Doxology: Brian Holers’s Debut Novel

Doxology, the debut novel from author Brian Holers, is available in both paperback and digital format now! Fathers, sons and brothers reconnect over tragedy in this blue-collar Southern tale of love, loss and the healing power of community and family. Doxology examines an impossibly difficult...

Brian Holers

Religion in life

Driving through a small Ohio town recently, I saw a sign in front of a church: Life without God is like an unsharpened pencil; pointless. As hokey as they may be, sentiments like these are invariably poignant to me; I grew up in a land of churches, and a land of signs. To this day I can’t pass one of these without thinking about the words for a good, long time. That’s what religion is for me—a long series of thoughts and feelings. The words on that Ohio sign particularly touched me, imparted me with the best feeling of all.  The certainty of how much better life is when we know there’s something greater. When it’s more than just us.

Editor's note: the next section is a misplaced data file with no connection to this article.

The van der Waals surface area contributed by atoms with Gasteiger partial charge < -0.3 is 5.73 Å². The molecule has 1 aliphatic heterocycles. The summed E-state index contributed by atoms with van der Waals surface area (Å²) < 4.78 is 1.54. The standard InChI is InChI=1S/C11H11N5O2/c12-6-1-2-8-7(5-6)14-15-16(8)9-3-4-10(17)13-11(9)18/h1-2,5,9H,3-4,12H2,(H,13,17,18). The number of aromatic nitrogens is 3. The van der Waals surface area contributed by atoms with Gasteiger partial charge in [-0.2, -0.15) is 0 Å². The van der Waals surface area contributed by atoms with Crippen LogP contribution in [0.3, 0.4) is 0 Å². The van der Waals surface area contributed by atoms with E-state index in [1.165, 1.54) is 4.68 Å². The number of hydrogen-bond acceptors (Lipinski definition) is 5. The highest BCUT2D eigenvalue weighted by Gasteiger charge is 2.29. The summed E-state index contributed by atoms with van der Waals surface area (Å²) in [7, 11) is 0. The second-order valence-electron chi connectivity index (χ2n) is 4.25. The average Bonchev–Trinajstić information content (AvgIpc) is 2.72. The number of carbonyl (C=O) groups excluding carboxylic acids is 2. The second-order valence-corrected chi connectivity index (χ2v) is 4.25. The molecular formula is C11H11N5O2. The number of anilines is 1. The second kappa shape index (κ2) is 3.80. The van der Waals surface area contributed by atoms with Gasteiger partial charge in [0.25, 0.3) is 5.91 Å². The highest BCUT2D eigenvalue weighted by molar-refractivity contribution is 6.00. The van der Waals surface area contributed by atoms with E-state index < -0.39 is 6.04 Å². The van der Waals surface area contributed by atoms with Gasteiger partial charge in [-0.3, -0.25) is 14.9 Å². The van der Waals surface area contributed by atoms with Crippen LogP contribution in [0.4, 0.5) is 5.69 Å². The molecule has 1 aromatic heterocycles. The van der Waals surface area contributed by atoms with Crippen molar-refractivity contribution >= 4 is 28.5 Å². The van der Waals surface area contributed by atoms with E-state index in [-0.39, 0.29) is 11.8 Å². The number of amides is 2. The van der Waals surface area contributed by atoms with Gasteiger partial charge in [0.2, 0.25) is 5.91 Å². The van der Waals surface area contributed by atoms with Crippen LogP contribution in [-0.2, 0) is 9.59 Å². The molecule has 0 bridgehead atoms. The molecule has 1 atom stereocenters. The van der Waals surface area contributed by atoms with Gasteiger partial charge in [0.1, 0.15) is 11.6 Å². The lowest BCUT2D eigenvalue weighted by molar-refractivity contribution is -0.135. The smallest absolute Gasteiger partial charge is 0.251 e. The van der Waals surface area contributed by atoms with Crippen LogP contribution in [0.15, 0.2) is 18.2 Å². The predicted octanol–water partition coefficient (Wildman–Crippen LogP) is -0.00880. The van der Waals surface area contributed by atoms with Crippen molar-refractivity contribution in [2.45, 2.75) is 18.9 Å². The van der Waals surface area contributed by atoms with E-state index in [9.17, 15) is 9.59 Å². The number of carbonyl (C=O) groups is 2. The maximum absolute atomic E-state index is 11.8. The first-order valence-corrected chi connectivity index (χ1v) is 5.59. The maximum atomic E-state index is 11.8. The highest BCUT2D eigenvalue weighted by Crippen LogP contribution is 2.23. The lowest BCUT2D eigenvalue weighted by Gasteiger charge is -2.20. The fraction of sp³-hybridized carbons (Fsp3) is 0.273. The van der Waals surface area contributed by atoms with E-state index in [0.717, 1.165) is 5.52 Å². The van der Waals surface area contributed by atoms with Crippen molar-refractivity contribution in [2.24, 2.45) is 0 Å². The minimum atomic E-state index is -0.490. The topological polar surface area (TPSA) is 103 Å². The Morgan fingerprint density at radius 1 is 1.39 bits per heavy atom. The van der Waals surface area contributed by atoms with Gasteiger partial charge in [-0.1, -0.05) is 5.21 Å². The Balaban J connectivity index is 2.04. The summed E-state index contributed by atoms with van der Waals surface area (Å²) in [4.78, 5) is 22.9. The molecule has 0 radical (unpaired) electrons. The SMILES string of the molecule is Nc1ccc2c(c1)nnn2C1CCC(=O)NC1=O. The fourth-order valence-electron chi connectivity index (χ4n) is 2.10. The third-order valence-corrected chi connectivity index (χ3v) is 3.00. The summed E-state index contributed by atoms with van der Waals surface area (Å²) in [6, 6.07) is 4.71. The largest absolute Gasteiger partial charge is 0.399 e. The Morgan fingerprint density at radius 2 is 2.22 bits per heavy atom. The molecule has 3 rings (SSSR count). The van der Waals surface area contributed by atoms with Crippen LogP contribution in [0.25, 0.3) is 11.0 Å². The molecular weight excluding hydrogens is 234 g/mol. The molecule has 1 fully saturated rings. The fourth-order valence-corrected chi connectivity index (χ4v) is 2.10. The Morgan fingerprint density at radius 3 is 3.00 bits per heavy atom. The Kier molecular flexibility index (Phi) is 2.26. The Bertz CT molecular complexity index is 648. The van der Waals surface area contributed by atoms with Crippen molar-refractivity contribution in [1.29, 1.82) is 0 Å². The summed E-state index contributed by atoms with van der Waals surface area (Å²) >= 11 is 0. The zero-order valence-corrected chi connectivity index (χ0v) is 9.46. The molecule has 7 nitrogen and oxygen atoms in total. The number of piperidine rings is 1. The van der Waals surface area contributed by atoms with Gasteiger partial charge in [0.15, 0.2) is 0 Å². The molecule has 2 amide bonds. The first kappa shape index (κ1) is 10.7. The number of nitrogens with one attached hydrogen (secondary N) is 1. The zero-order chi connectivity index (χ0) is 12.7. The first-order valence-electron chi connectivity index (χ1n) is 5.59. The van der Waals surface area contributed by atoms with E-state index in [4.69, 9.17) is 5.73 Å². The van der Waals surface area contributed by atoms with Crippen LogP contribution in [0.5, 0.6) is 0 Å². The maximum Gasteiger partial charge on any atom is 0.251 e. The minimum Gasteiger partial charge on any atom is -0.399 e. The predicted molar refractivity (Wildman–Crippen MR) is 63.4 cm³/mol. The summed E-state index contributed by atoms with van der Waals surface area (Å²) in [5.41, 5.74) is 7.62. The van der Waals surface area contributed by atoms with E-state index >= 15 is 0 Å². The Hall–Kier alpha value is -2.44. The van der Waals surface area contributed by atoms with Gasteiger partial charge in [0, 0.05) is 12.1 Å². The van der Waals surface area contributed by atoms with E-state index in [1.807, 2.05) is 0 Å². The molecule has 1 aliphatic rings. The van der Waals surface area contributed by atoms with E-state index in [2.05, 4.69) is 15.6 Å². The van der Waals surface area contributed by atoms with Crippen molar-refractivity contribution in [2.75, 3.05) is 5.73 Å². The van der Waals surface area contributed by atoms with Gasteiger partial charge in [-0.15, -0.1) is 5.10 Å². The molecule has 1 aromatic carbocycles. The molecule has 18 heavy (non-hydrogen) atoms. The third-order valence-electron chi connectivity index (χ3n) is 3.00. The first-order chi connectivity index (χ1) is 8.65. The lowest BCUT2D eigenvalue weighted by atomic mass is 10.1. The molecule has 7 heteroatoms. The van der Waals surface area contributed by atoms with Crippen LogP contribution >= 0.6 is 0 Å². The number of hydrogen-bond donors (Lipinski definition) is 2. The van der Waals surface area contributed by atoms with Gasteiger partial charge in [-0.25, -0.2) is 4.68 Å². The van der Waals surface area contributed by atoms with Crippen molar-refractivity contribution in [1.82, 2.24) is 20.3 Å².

The concept of a god, of a higher power, is a common first step in world views that may otherwise be wildly divergent. Conversely, some believe looking to God as a guiding force in human events is a cop out. Hocus pocus. Fairy tales, at best. A craven unwillingness to take responsibility for ourselves, at worst. For me, God just is. There’s no other explanation for the sweetness I have experienced. Nothing else would make sense. I could not possibly have come from the place I did with a different view of things.

As a child in the 70s and 80s in small-town Louisiana, my experience was anything but multi-cultural. Christianity was pervasive. Every person I knew either was, used to be or intended to become a better Christian. Some aspired to get away, but more common than the desire to move on from this quaint little backwater, was a desire to know the Gospel, to continually make things right with God. Child and adult alike routinely spouted bible verses and moral witticisms as colorful and metaphoric as the sagest poets.